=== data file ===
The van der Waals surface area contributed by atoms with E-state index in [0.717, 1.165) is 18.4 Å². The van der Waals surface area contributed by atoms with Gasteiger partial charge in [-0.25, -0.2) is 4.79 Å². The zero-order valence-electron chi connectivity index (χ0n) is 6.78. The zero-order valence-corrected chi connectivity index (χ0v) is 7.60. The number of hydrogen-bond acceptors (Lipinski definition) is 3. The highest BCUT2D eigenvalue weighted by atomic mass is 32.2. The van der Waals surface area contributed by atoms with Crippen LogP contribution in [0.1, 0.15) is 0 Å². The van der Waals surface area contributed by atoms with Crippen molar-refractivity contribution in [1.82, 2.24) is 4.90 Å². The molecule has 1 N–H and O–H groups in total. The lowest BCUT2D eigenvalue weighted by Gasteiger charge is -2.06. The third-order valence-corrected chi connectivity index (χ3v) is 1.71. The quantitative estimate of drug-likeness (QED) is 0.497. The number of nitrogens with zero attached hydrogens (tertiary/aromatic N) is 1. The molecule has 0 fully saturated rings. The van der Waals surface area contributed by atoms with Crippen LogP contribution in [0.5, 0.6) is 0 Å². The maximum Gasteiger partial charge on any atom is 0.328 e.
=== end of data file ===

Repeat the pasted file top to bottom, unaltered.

The van der Waals surface area contributed by atoms with E-state index in [0.717, 1.165) is 18.4 Å². The van der Waals surface area contributed by atoms with Gasteiger partial charge in [-0.25, -0.2) is 4.79 Å². The zero-order valence-electron chi connectivity index (χ0n) is 6.78. The zero-order valence-corrected chi connectivity index (χ0v) is 7.60. The number of hydrogen-bond acceptors (Lipinski definition) is 3. The highest BCUT2D eigenvalue weighted by atomic mass is 32.2. The van der Waals surface area contributed by atoms with Crippen LogP contribution in [0.1, 0.15) is 0 Å². The van der Waals surface area contributed by atoms with Crippen molar-refractivity contribution in [1.82, 2.24) is 4.90 Å². The molecule has 1 N–H and O–H groups in total. The lowest BCUT2D eigenvalue weighted by Gasteiger charge is -2.06. The third-order valence-corrected chi connectivity index (χ3v) is 1.71. The quantitative estimate of drug-likeness (QED) is 0.497. The number of nitrogens with zero attached hydrogens (tertiary/aromatic N) is 1. The molecule has 0 fully saturated rings. The van der Waals surface area contributed by atoms with Crippen LogP contribution in [0.5, 0.6) is 0 Å². The maximum Gasteiger partial charge on any atom is 0.328 e.